the rubble boy is a girl, I think,
her hair tossed, knotted and torn under
the green shank of fibers, tubes and shells.


She digs for her rubble father, I say rubble
because it is indistinguishable from ice, fire, dust,
clay, flesh, tears, concrete, bread, lungs, pubis, god,
say rubble, say water—


the rubble girl digs for her rubble mother,
occupation—disinheritance—once again,
I had written this somewhere, in a workshop, I think,
yes, it was an afternoon of dark poets with leaves, coffee
and music in the liquor light room.


A rock, perhaps it’s a rock, juts out, two rocks
embrace each other, the shapes come to me easily,
an old poetic reflex—memoria, a nation underground,
that is it, the nation under-ground,
that is why the rocks cover it.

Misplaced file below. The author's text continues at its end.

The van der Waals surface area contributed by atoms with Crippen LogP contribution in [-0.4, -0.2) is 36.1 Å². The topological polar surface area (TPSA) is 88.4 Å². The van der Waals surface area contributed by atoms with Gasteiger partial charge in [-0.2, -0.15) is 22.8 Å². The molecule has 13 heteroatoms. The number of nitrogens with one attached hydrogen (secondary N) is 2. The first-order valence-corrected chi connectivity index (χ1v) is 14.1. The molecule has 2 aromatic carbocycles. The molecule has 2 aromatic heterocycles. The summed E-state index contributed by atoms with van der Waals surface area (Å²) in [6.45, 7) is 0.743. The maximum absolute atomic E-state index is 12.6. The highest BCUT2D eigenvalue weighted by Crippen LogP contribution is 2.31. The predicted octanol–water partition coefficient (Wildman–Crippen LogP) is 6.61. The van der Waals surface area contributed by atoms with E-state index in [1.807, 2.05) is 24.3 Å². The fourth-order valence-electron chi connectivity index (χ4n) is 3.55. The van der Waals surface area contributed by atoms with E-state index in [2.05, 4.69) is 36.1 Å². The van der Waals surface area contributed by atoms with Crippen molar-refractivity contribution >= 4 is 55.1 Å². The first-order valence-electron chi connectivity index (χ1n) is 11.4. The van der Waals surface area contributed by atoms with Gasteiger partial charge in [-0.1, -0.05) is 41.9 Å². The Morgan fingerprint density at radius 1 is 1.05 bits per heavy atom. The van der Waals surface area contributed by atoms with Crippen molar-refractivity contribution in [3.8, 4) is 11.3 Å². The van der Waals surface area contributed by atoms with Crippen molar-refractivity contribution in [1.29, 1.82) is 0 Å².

I forget to mention the blasts, so many things flying,
light, existence, the house in tins, a mother in rags.


It is too cold to expose her tiny legs,
the fish-shaped back—you must take these notes for me.


Before you go. See this
the pools of blood.


I ride the night, past the Yukon, past
South Laredo, past Odessa, past the Ukraine,
old Jaffa, Haifa and Istanbul, across clouds,
hesitant and porous, listen—


they are porous so we can glide
into them, this underbelly, this underground:
wound-mothers and sobbing fathers, they


leave, in their ribboned flesh, shores lisp
against nothingness, open—toward you,
they dissolve again into my shoes—


Hear the dust gong:
gendarme passports,


cloned maize men in C-130’s, with tears
bubbling on their hands, pebbles
en route—we are all en route
to the rubblelands.


I want to chant a bliss mantra—
can you hear me?


I want to call for the dragon-slayer omchild.
I am on my knees again.


On the West Bank count